By Colin Barr
January 6, 2011

In the nothing succeeds like failure department, Moody’s is up 7% today on news that it cashed in big time on Wall Street’s fourth-quarter bond-peddling boom.

Moody’s (mco) raised its 2010 earnings forecast by 9%, citing “robust fourth quarter bond market issuance benefiting Moody’s Investors Service, and accelerated completion of software projects for customers of Moody’s Analytics.”

With Thursday’s rally, both Moody’s and McGraw-Hill (mhp), the operator of the rival rating agency Standard & Poor’s, are within $2 of their 52-week highs.

The run-up comes on the very day ProPublica published a timely reminder of why the market doesn’t trust these guys, yet is powerless to do anything about it.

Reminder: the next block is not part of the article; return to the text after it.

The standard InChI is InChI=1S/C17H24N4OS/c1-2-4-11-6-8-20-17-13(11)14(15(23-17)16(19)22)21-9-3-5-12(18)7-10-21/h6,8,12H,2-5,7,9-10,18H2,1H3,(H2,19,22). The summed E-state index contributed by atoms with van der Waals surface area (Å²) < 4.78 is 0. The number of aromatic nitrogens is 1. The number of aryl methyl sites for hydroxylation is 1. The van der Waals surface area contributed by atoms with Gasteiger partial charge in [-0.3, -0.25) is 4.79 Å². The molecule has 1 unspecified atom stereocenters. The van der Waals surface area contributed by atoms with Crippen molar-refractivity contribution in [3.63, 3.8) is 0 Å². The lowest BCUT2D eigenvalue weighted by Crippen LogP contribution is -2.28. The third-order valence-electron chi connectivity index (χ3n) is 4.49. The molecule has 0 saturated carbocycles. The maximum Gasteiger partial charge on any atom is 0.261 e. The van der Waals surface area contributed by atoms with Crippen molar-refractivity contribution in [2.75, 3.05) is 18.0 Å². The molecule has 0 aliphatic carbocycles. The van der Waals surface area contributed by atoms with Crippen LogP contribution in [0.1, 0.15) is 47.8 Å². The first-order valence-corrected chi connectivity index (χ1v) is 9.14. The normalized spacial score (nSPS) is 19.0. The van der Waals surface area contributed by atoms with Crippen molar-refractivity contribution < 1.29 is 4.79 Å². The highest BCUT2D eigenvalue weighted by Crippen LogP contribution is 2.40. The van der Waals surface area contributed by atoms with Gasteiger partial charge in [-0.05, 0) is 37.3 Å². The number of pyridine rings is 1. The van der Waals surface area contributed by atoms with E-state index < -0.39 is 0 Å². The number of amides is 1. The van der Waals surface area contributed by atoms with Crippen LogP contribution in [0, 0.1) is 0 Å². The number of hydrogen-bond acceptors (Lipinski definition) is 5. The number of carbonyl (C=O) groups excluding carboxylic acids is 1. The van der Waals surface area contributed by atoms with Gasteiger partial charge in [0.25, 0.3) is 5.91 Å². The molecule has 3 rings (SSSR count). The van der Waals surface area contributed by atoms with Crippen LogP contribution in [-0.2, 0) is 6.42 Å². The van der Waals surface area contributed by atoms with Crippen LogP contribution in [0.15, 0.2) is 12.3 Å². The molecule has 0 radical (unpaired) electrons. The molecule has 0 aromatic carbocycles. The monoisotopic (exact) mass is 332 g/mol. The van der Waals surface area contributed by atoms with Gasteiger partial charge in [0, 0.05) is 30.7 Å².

S&P recently admitted it botched the ratings for more than a thousand mortgage-related securities issues. But despite the efforts of financial reformers and regulators, investors remain just as tied to the firms’ ratings as ever.

Heartwarmingly, this allows them — like so many feckless Wall Street types — to continue cashing in even as the economy remains on its back. That one never gets old, does it.

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